I voted for choice number 2, a spiritual or philosophical path as that seemed the best description for me at this moment. I'm still unpicking the difference between 'spiritual' and 'religious' and the overlap between them. I've never been involved with 'religion' as such - my parents baptized me as it was simply the thing to do 30-odd years ago for the sake of appearances. My father is a card carrying Atheist and my mother doesn't classify herself as anything but now I've joined OBOD and explained it to them she is quite sympathetic to druidry. They even went to the last OBOD Midsummer Assembly! They were a bit bemused by it all, but we left for a while and went for a walk to the foot of Glastonbury Tor in the twilight and even my father agreed that he could feel 'something' there! They both love the outdoors and walking for miles in the countryside, so I come from quite a sympathetic background and have had no negative experiences with 'religion' as such, so I remain open minded.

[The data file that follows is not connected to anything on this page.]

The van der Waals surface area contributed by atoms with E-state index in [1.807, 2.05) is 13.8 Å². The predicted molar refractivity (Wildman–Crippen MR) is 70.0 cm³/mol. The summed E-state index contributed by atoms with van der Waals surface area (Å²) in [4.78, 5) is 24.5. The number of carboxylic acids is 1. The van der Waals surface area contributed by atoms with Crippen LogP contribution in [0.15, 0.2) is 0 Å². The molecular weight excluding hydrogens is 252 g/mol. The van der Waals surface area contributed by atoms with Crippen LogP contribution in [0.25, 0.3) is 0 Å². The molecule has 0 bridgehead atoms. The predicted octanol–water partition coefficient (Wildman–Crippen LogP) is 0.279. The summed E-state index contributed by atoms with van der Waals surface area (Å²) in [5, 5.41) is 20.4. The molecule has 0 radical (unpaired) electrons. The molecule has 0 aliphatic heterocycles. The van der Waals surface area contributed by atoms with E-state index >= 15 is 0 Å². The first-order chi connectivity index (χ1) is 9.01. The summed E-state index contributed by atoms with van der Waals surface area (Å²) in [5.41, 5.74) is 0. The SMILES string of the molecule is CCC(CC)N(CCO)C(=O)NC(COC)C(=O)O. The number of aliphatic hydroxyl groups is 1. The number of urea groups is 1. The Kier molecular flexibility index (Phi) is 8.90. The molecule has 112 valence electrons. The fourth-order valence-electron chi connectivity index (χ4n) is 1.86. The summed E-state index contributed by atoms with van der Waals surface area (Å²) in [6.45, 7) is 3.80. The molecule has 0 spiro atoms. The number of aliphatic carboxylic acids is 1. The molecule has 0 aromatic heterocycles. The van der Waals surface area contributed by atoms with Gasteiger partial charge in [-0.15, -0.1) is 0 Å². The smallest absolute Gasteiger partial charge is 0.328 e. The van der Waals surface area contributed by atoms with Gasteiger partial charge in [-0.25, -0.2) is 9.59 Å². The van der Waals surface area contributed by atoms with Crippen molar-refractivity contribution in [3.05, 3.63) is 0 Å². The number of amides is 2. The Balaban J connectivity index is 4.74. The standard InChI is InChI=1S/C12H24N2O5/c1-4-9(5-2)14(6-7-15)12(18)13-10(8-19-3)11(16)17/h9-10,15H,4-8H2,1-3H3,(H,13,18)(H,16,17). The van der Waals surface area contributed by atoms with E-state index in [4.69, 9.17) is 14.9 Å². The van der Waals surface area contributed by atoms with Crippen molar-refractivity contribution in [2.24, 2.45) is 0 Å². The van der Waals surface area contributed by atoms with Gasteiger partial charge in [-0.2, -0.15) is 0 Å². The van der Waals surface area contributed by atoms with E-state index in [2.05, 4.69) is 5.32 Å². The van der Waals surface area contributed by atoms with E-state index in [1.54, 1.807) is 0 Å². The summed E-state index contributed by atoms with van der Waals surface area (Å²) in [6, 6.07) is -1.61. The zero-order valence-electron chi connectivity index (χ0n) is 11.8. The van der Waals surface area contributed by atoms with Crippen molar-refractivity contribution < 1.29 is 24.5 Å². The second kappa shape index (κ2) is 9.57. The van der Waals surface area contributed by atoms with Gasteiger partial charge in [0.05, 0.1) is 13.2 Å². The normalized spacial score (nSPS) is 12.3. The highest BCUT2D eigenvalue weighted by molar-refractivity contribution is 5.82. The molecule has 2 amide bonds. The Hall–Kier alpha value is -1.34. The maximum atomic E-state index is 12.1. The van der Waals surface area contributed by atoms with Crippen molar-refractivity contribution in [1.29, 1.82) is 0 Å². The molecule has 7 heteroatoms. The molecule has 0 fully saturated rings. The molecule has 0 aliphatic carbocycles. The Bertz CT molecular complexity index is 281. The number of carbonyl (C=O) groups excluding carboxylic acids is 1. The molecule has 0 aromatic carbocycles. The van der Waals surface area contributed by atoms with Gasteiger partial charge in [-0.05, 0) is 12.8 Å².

For me, druidry is about the triangular relationship between the Individual, the Tribe, and the Land which, I've begun to realize, is a very privileged position to be in and I am extremely grateful for it, that sense of connection with a Tribe which I believe is so profound and important for the human psyche.

I joined OBOD as a spiritual and philosophical path, but I've found that as my path progresses and my connections deepen that I am feeling more and more that it guides my relationship with Deity, a relationship that I am only now beginning to discover and grow with. Also I am finding that, perhaps even a little unwillingly, a shamanic path is opening up to me as, in the presence of those I would unhesitatingly describe as Shamen, I am experiencing the power first hand of that which up until now has been unseen and unknown to me.

So, like many others, I cannot disconnect all three choices you have offered but would say 'all of the above', a philosophical and spiritual path of celebrating and honouring nature leading to a sense of connection to the divine and an awareness of that which lies outside our everyday narrow perception of reality.

Yours by the golden beeches

Liz

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Postby wolf_spirit » 09 Nov 2004, 22:21